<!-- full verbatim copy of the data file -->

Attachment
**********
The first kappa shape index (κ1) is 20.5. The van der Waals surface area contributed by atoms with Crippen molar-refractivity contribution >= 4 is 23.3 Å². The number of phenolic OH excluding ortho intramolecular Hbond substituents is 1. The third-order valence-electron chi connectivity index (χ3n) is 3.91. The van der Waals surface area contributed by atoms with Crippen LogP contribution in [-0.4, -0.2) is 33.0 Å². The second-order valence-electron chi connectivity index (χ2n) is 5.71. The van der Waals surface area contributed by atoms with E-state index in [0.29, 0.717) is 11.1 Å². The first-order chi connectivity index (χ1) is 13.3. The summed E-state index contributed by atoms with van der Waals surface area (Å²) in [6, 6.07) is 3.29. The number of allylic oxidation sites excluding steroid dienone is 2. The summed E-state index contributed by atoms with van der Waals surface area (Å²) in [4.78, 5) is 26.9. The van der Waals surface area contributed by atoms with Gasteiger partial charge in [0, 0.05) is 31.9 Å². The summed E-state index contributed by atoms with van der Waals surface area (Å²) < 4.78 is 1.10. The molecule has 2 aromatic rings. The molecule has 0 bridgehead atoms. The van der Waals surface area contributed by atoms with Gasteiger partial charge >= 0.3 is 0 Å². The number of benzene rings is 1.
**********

The first kappa shape index (κ1) is 20.5. The van der Waals surface area contributed by atoms with Crippen molar-refractivity contribution >= 4 is 23.3 Å². The number of phenolic OH excluding ortho intramolecular Hbond substituents is 1. The third-order valence-electron chi connectivity index (χ3n) is 3.91. The van der Waals surface area contributed by atoms with Crippen LogP contribution in [-0.4, -0.2) is 33.0 Å². The second-order valence-electron chi connectivity index (χ2n) is 5.71. The van der Waals surface area contributed by atoms with E-state index in [0.29, 0.717) is 11.1 Å². The first-order chi connectivity index (χ1) is 13.3. The summed E-state index contributed by atoms with van der Waals surface area (Å²) in [6, 6.07) is 3.29. The number of allylic oxidation sites excluding steroid dienone is 2. The summed E-state index contributed by atoms with van der Waals surface area (Å²) in [4.78, 5) is 26.9. The van der Waals surface area contributed by atoms with Gasteiger partial charge in [0, 0.05) is 31.9 Å². The summed E-state index contributed by atoms with van der Waals surface area (Å²) < 4.78 is 1.10. The molecule has 2 aromatic rings. The molecule has 0 bridgehead atoms. The van der Waals surface area contributed by atoms with Gasteiger partial charge >= 0.3 is 0 Å². The number of benzene rings is 1.